2021: An Extraordinary Regeneration

Yes, 2020 sucked. But maybe, just maybe, can we agree that … we needed it. We needed it like the Grinch needed his heart to triple in size. Sure, it hurts, but then comes the clarity, the “Wait, this isn’t who I am!” moment. That’s where we are, and from now on, we’re committed to change. (Seriously, Google reports that we have been literally searching for truth and knowledge.)


Shifting Gears for the Biosphere


Takeaway: Plan for conversations about equity in an elevated focus on preserving our natural environment. 


Nature has been our church this year. It was there when little else was and it kept us from complete soul starvation. And because of that, we are becoming more acutely aware of our own impact on the environment in new, and different ways.


According to Stylus, more people are recognizing that personal behavior can and should make a difference to the long-term health of the environment—with 73% now prepared to alter their lifestyles to help protect its future. (Backyard gardening, anyone?) And wait, there’s more. (Stylus, Consumer Attitudes 2020; Stylus, Roadmaps to Recovery 2020)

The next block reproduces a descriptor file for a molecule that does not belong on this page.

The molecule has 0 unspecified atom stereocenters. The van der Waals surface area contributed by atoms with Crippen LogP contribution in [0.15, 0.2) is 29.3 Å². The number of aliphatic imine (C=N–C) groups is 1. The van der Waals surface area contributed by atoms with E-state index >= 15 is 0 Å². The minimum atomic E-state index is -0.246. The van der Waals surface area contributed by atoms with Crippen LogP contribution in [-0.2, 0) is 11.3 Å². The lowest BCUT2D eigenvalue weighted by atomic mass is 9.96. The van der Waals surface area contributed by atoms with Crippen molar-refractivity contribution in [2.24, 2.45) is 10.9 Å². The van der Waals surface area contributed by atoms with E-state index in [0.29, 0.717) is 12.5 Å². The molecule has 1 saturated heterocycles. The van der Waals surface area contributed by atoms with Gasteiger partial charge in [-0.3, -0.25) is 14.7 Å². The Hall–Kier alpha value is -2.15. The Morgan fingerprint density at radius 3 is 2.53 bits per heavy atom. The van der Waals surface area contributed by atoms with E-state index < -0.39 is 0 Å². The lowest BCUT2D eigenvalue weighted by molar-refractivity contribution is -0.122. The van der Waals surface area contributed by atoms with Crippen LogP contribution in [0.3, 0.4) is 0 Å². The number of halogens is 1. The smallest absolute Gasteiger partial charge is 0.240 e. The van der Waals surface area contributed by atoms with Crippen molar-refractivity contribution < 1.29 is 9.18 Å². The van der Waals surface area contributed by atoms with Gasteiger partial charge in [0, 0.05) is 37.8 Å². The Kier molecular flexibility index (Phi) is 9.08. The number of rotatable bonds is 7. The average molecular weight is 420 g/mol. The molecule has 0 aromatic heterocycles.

It’s not just the environment, but how it’s connected to everything else. Welcome to intersectionality. Once just an academic term, we now talk about it at the dinner table and hashtag it on Instagram. How can we possibly save the environment without also factoring in things like race, income, gender, and political ideology? Duh!


Are we getting smarter or should we have known this all along? 


Either way, we’ve made quite a breakthrough. Expect brands to tune in and spread the word. In the big leagues, Amazon, Ford, Citigroup and others have publicly urged President-elect Joe Biden to rejoin the Paris Accord. Meanwhile, businesses like men’s skincare company Bulldog and women’s razor company Billie are branding sustainable products with gender and diversity in mind in order to combat sustainable marketing’s historic bias toward white, wealthy women. We’re in this together, so justify those sustainable claims with direct action for humanity. Mission Brand Alliance provides a directory of brands, like Nomad and Jetty, committed to sustainability practices in line with social justice.


Bonds of Steel


Expect pandemic-era creature comforts to stabilize and factor into our relationships going forward.